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Are there any Buddhist beliefs and/or practices that you consider to be unnecessary?

Given the above, it seems to me that many Buddhist beliefs & the practices based on them (such as 4a-b-c) are wholly illegitimate. They are cultural metaphysics impinging on an empirical contemplative practice - and yet for all that, they are Traditional metaphysics, and maybe Traditionalists are the people who have the power to say who is & is not a Buddhist.

These days, I find myself more misunderstood than understood, when I say I'm a Buddhist, precisely because of this metaphysical silliness. I still consider the Four Truths to capture a very wise assessment along with a practical way to address it, but I also consider the fact that, to an Iron Age culture, a lot of what seemed obvious is now demonstrably without evidence.

chownah
28 Jul 17, 05:12
1b. Metaphysical certainty is impossible, and can only ever be comprised of illegitimate claims to knowledge. Simply put, the finite range of the All prevents any assertion about infinite-/forever-truths, i.e. metaphysics.

I think that in general certainty is impossible but this becomes more obvious when looking at certainty with respect to metaphysics.

(Side note: I think that the finite range of the All does not stop people from making metaphysical assertions but rather that those assertions do not come from the senses as a base. Faith seems like an avenue leading to such assertions.....maybe faith is silly...I don't know.)

I think that the finite range of the All not only makes acceptance of a metaphysical proposition questionable it also make rejection of a metaphysical proposition questionable as well. No matter how hard we try, critical thinking will not eliminate the uncertainty either way I think.
chownah

daverupa
28 Jul 17, 16:08
I think that the finite range of the All not only makes acceptance of a metaphysical proposition questionable it also make rejection of a metaphysical proposition questionable as well.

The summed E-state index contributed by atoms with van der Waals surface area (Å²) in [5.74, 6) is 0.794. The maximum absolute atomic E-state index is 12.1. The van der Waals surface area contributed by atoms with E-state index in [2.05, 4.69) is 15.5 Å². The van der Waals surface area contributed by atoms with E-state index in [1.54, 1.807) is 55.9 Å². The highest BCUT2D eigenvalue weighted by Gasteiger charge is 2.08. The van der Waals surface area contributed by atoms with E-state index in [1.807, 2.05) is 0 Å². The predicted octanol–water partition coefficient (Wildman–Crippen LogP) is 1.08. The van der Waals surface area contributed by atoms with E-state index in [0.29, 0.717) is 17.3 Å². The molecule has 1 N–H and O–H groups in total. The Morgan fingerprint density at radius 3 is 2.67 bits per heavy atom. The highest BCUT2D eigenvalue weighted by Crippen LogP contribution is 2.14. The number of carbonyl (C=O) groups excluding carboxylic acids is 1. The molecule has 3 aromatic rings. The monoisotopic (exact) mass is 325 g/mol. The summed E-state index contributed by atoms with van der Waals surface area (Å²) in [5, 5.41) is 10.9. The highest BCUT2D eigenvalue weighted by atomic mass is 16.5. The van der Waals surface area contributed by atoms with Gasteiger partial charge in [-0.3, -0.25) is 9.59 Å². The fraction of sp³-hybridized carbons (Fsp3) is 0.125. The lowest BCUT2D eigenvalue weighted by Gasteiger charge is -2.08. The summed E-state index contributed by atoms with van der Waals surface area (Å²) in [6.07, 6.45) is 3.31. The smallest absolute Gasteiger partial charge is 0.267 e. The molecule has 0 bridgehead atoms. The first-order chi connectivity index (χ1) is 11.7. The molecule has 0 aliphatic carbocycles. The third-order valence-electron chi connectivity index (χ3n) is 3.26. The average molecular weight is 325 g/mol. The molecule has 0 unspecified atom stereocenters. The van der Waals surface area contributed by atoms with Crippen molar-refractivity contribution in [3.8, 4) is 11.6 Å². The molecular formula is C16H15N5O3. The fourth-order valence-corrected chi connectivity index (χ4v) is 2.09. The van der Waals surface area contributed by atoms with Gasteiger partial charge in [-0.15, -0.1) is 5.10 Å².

There's no need to reject a proposition that has no evidence. If someone makes a metaphysical claim, they have the burden of proof, and if proof isn't demonstrated then the claim isn't to be accepted or rejected. It's to be recognized as the vacuous speculation that it is, and set aside.

chownah
29 Jul 17, 03:15
There's no need to reject a proposition that has no evidence. If someone makes a metaphysical claim, they have the burden of proof, and if proof isn't demonstrated then the claim isn't to be accepted or rejected. It's to be recognized as the vacuous speculation that it is, and set aside.

Are you saying, then, that , for example, if the proposition "beings do not live at the center of the moon" arises and there is no evidence then it isn't to be accepted or rejected and it should be recognized as the vacuous speculation that it is?

If that is what you are saying then I agree with what you are saying....although as a practical consideration in general many people will report that they hold certain views based on faith and in that case you might not find what you consider to be evidence in support while they find that there is.

Aside: I am somewhat dismayed that you use loaded pejorative words like "vacuous speculation" and "silly".

chownah

daverupa
29 Jul 17, 14:58
Are you saying, then, that , for example, if the proposition "beings do not live at the center of the moon" arises and there is no evidence then it isn't to be accepted or rejected and it should be recognized as the vacuous speculation that it is?